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Thinking Like a Scientist

Dear Elizabeth,
My nephew is really interested in space and nature. Should I start teaching him about science, even though he’s only three?
David Easton Castle Rock, CO
Elizabeth's Tips
Elizabeth Sanchez
Elizabeth Sanchez
  • Support your child’s curiosity & sense of wonder
  • Encourage investigation & exploration
  • Ask open-ended questions
Expert Advice
Bill Nye
Bill Nye
Science educator & author
Nurture Children’s Natural Curiosity
Everyone thinks like a scientist when your little, humans are so intellectual we’ve changed the atmosphere, with our ability to reason and predict. I knew I wanted to be a scientist when I was three. I remember watching bees and being fascinated with cooking. Kids want to know how the world works. The big thing in science is that it’s a process, it’s the way we understand the world, we make observations and make a prediction, and that’s the P, B & J – the passion, beauty and joy of discovery. Science is the center of everything we do, and it involves math, language arts, geography, etc.

Encourage Exploration
To promote scientific thinking, give kids things they can get their hands on and manipulate. Of course, you can buy the “latest greatest” plastic toy with rings and squares and they’ll play with it for a little while, but trying giving them a pot and a lid from the kitchen. Watch him bang on it happily trying to figure out how it fits, how it sounds, etc. There’s a big connection with what happens with your hands and reasoning when you’re young.

Don’t Be Hesitant About Science
Children start out curious and excited about science, so we just need to keep that momentum going as they grow up. Maybe parents are sometimes hesitant because they were turned off from science when they were younger. But what we should say to parents is that science is as important a discipline as anything else. If you look in any room, everything there came out of someone’s head, designed by a person. For example, the placement of trees in a city, there are people who understand science. It’s important to go through life and have a connection between science and the universe. It’s how we participate in the future.

Get Messy!
Let them make a mess, let them explore, investigate, question. Making a mess is important because they’re discovering how things work for themselves. Parents need to be enthusiastic about science as well. Role model your excitement for science. I tell every parent, and teacher, science is the most fun thing you can do with your kid. You get to have props! There’s nothing more fun – put a tennis ball on top of a basket ball!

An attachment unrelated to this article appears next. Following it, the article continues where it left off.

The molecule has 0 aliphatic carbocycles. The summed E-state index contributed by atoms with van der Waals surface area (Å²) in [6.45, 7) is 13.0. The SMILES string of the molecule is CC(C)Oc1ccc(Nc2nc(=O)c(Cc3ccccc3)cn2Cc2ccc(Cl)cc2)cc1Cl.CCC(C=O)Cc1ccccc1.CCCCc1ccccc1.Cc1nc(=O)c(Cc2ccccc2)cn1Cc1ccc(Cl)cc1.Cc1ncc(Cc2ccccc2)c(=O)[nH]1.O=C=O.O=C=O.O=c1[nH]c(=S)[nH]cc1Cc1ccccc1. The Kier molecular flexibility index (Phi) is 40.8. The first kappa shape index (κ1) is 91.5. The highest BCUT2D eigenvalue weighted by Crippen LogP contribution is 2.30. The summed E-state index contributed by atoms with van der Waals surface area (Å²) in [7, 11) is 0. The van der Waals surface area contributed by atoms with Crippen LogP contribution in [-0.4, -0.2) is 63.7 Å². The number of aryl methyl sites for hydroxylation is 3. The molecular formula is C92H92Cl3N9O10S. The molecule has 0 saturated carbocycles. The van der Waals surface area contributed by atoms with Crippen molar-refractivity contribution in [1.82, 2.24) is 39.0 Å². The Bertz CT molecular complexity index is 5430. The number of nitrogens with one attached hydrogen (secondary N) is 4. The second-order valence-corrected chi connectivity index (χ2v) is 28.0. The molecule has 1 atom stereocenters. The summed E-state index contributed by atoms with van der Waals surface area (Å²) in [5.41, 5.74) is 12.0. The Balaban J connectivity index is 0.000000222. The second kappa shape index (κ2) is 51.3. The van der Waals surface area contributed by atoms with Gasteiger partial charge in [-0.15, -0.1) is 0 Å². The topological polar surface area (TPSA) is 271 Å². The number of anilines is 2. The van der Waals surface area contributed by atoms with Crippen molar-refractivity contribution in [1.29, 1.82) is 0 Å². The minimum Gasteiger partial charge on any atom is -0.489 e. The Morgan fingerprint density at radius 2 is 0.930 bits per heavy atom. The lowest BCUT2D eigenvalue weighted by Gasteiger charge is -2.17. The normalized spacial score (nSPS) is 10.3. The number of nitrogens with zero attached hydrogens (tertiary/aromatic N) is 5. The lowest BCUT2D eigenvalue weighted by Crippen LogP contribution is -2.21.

When you help kids love science, they’re so much happier and much more complete. If you talk to any scientist or engineer, they can’t wait to go to work! Everybody can think like a scientist. Anybody who likes to garden – they’re thinking like scientists. Science promotes critical thinking. If you want to improve your life, you need science. For example, we need more food for more people, better transportation, faster bank accounting – anything you need – it’s all about science!

Don’t Give All the Answers
You may have heard the expression, “The child who never falls is watched too closely.” You have to let kids find out for themselves. Let them have hands-on experiences and figure it out for themselves. Encourage them to question things because it excites a different part of your brain. Your brain development is more complete if you discover things hands-on.

Ask Open-Ended Questions
The only thing that we know as scientists is that we don’t know everything. Things are going to change, and they change by asking questions. Why does the metal ship float? Why does wood float? Why are oranges orange and grapefruits yellow? I don’t know why, but there’s a reason, so let’s investigate. Then say to your child, “It’s OK not to know the answer. Maybe you’ll be the one to figure it out!” Follow your child’s lead – what’s better than talking to your kids and having fun. If they’re fascinated with planes like I was as a kid, then ask them “Why do they fly?” Sooner or later, you’ll run out of answers, and that’s the best part.
Child Care Provider Comments
Martin Sottile
Martin Sottile
Father of two
It doesn’t take anything fancy to incorporate science into your kids’ lives. My kids do a lot of art projects, and will collect things from the woods. This helps them understand and respect nature. Science projects don’t have to cost a lot of money. We will go hunting for pinecones and rocks, and will often start an art project such as painting pinecones or rocks and turn it into a science project. The kids are very curious about the life and death of plants, for example, when a plant dies how it deposits seeds so that a new plant can grow. Recently, my daughter was frightened by the wind, so I took her outside and we watched the leaves blow around and it lessened her fears because we talked about how wind is natural and nothing to fear.
Aimee Gutierrez
Aimee Gutierrez
Mother of three
I encourage my niece’s interest in science by taking walks in the park with her, which is a great way to make science fun. You never know exactly what you will see or what will happen – the expectations are unknown. Looking at birds, butterflies, flowers and plants is a great way to introduce lessons about the cycle of life and elements.

Bubbles and Bubble Wands Featured Activity:
Bubbles and Bubble Wands
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5097 - Thinking Like a Scientist
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